“And when you reach the scene of crime — Macavity’s not there! You may seek him in the basement, you may look up in the air — But I tell you once and once again, Macavity’s not there!”— T. S. Eliot, “Macavity: The Mystery Cat”, Old Possum’s Book of Practical CatsPerhaps the greatest problem facing modern science isn’t the corrupting influence of power and money, but an even deeper one of incomprehensibility. Dr No has touched before on how increasing super-specialisation means that increasingly scientists from one discipline are unable to make sense of another discipline, because the language and theory in each discipline have become so dense as to be impenetrable to all but initiates in that discipline. It is as if science has become a broad church spreading its wings over a vast array of cults and sects, each one swearing allegiance to the Greater God of Science, but each with its own rules and creeds, an impenetrable vista of numberless caverns of knowledge meaningless to man.
With the barrage of political and mainstream media talk of rising covid cases, new scariants and the urgency of vaccinating all, and then some — soon there will be talk of syringe drivers, pumping in covid vaccine in 24/7 — and not to mention Tuesday’s nodding through, not so much on a song and a prayer as on a laugh and a wink, by the blind horses in Westminter, of another six month extension of the Coronavirus Act, there can be little doubt that government is limbering up to implement Plan B. No doubt there is already a Plan C in draft, and so on, to pile Pelion on Ossa, forever and ever, world without end. But how are we really faring with covid these days?
A recent paper, published at the end of last month, did the obvious, a scatter plot of covid vaccination rates against recent cases for 68 countries, and got the sort of plot that looks like a loo pan after it has been used by a person with a particularly bad case of gas powered Montezuma’s revenge. Dots everywhere, but very little focus. Such a scatter plot suggests there is no connection between the variables, or in the case of covid vaccination, it has no discernable effect on case numbers, despite the fact the authors fitted a trend line that suggests a slight increase in case numbers in countries with higher vaccination rates. As ever, we have to remember that cases is a misnomer: they are merely positive PCR tests, that may or may not also be cases, and of course, just as correlation is not proof of causation, so too is the opposite true: lack of correlation is not necessarily proof of no connection. This applies particularly in a cross sectional study such as this, where the epidemiologist’s sword has cut a slice through a single moment in time.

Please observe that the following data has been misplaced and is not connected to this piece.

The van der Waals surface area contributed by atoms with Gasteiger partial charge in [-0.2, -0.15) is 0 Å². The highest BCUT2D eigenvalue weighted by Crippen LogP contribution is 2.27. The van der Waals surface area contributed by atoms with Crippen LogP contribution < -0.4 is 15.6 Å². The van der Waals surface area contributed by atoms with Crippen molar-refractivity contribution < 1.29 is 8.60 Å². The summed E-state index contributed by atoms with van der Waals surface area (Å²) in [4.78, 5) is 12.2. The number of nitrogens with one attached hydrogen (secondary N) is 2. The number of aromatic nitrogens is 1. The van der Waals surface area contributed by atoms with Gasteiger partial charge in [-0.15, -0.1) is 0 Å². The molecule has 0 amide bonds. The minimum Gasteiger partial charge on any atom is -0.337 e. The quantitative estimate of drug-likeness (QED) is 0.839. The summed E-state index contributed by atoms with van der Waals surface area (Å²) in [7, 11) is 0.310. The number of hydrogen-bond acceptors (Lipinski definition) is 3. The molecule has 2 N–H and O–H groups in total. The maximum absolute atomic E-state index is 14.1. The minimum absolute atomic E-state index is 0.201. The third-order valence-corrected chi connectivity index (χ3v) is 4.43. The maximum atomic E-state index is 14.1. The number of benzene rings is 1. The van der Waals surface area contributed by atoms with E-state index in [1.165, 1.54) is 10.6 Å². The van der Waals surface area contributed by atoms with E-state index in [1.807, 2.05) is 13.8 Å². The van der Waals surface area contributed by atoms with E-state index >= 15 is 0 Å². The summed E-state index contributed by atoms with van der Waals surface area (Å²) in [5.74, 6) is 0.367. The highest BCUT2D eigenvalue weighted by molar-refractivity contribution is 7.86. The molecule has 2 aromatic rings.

Byzantine formulas unfathomable by man, stretching out beyond five miles of fetid ground, and down to a sunless sea — all very well, but sometimes the simpler analysis better does our pleasure guarantee. The human brain is smarter at spotting a trend in a chart than in a table, and the chart at the top of this post tracks the weekly all cause mortality over the summer, expressed as a percentage difference compared to the average mortality over 2015 to 2019 for the same week, with an added trend line, using ONS data. Anything above the 0% line is excess mortality, and we can see at a glance things are not going well. In fact, we shall all likely be dead pretty soon, if the trend in recent weeks continues. What on earth is going on?